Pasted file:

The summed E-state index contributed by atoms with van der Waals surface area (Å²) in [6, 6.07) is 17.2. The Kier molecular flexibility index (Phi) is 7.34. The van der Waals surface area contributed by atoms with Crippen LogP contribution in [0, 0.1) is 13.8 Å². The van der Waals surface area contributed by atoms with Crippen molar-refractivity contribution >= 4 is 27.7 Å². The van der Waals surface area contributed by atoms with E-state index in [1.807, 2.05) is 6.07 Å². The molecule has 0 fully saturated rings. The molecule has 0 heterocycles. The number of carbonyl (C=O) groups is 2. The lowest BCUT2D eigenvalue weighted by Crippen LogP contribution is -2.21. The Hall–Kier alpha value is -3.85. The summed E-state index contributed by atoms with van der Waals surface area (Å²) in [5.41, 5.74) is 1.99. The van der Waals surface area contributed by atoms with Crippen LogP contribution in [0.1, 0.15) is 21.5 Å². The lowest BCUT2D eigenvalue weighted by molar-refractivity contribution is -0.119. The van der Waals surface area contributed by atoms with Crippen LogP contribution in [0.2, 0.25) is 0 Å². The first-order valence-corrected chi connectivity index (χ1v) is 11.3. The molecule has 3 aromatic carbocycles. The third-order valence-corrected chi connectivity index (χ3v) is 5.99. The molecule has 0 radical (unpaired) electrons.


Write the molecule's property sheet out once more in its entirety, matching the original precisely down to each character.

The summed E-state index contributed by atoms with van der Waals surface area (Å²) in [6, 6.07) is 17.2. The Kier molecular flexibility index (Phi) is 7.34. The van der Waals surface area contributed by atoms with Crippen LogP contribution in [0, 0.1) is 13.8 Å². The van der Waals surface area contributed by atoms with Crippen molar-refractivity contribution >= 4 is 27.7 Å². The van der Waals surface area contributed by atoms with E-state index in [1.807, 2.05) is 6.07 Å². The molecule has 0 fully saturated rings. The molecule has 0 heterocycles. The number of carbonyl (C=O) groups is 2. The lowest BCUT2D eigenvalue weighted by Crippen LogP contribution is -2.21. The Hall–Kier alpha value is -3.85. The summed E-state index contributed by atoms with van der Waals surface area (Å²) in [5.41, 5.74) is 1.99. The van der Waals surface area contributed by atoms with Crippen LogP contribution in [0.1, 0.15) is 21.5 Å². The lowest BCUT2D eigenvalue weighted by molar-refractivity contribution is -0.119. The van der Waals surface area contributed by atoms with Crippen LogP contribution in [0.2, 0.25) is 0 Å². The first-order valence-corrected chi connectivity index (χ1v) is 11.3. The molecule has 3 aromatic carbocycles. The third-order valence-corrected chi connectivity index (χ3v) is 5.99. The molecule has 0 radical (unpaired) electrons.